Atlas does receive kudos for nice, sharp rivet-line detail and detailed brake gear and drop-door opening systems located behind the lower exterior posts.
Both ends feature a full-length ladder, support posts, crossover platform and working platform for the ‘dumper’ to clear-out the interior of the car during unloading. The 'B’ end has a separately applied high mounted brake wheel – the position of the brake wheel is period correct with the vertical post wheel phasing-out during this era.
A plastic iron ore load is included with the model – a unrealistic looking piece. Too plastic looking, too shiny, and too brown. If desired - the Atlas load can be either removed and replaced with a more authentic aftermarket product or left installed, used as a base, and glued with a natural material.
The underside is basic with a simple molded drop outlet door. The ore car rides along free-rolling trucks with brown plastic wheels and truck-mounted AccuMate couplers both aligned at proper heights.
The car measures 1 7/8 inches in length and weighs 0.5 ounces, which is light according to the National Model Railroad Association (NMRA) recommendations (0.79 ounces for this size car). Weight can be added once the plastic ore load is removed. However, I did find the ore car a good runner while testing on Kato Unitrack with no issues around curves or through turnouts at slow and medium speeds. I ran the car individually coupled to 40-foot boxcars at either end – I cannot personally speak about performance with a long string of ore cars hooked-up together.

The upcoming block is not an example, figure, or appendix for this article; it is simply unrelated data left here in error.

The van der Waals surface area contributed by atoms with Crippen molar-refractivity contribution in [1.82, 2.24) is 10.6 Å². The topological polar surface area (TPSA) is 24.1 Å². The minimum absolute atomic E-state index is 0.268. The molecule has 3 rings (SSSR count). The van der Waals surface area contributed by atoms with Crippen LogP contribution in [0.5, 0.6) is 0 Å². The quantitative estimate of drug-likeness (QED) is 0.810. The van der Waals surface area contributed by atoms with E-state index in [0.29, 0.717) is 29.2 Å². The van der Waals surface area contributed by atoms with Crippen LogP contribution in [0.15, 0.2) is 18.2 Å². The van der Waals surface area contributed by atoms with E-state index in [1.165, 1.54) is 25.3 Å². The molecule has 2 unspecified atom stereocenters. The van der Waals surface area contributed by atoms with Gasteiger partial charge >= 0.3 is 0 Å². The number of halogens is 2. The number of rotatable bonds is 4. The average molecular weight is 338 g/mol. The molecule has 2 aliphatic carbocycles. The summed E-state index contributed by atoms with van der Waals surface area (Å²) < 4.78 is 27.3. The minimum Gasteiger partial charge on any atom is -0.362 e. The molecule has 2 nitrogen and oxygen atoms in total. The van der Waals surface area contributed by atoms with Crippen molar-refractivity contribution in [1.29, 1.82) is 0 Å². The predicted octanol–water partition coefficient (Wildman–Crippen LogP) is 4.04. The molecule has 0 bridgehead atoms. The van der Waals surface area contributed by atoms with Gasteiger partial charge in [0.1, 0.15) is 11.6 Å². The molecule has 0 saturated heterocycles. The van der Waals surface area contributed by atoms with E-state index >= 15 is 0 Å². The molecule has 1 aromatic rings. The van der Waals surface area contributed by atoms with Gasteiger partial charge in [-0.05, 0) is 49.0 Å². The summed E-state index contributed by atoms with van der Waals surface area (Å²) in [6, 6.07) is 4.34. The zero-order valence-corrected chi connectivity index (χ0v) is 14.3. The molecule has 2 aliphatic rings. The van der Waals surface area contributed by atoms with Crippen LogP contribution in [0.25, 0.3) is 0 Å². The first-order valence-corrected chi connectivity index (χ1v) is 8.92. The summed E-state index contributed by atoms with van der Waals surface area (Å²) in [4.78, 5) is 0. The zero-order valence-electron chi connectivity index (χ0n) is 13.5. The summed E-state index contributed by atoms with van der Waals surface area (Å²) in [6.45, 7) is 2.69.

ConclusionsIf you are looking for an ore car to fulfill a craving – this model will adequately satisfy that desire. A generic ore car produced with the same tooling for over fifty years that any railroad name can be slapped onto its side panel. But the car is not truly prototypical correct for some road names. The car also sports overly thick detail parts (stirrups / grab irons) and is underweight – some adjusting to weight may needed if multiple cars are strung together into a unit train. The brown plastic wheels and unrealistic load are both features I will substitute in the future.
An oldie and goodie – but still with some flaws. To see a list of all cars in this series, CLICK HERE
- Vachon, J., photographer. (1941) Iron ore docks at Allouez, Wisconsin. United States Douglas County Wisconsin Allouez, 1941. Aug. [Photograph] Retrieved from the Library of Congress, https://www.loc.gov/item/2017813258/.
- Vachon, J., photographer. (1941) Iron ore docks at Allouez, Wisconsin. United States Douglas County Wisconsin Allouez, 1941. Aug. [Photograph] Retrieved from the Library of Congress, https://www.loc.gov/item/2017813317/.
- Vachon, J., photographer. (1941) Ore punchers waiting for cars of iron ore to come in. Allouez, Wisconsin. United States Douglas County Wisconsin Allouez, 1941. Aug. [Photograph] Retrieved from the Library of Congress, https://www.loc.gov/item/2017813290/.
- Vachon, J., photographer. (1941) Cars of iron ore being emptied into bins on ore docks. Allouez, Wisconsin. United States Douglas County Wisconsin Allouez, 1941. Aug. [Photograph] Retrieved from the Library of Congress, https://www.loc.gov/item/2017813289/.
- All model photographs are either Copyright Scott Koltz or TroveStar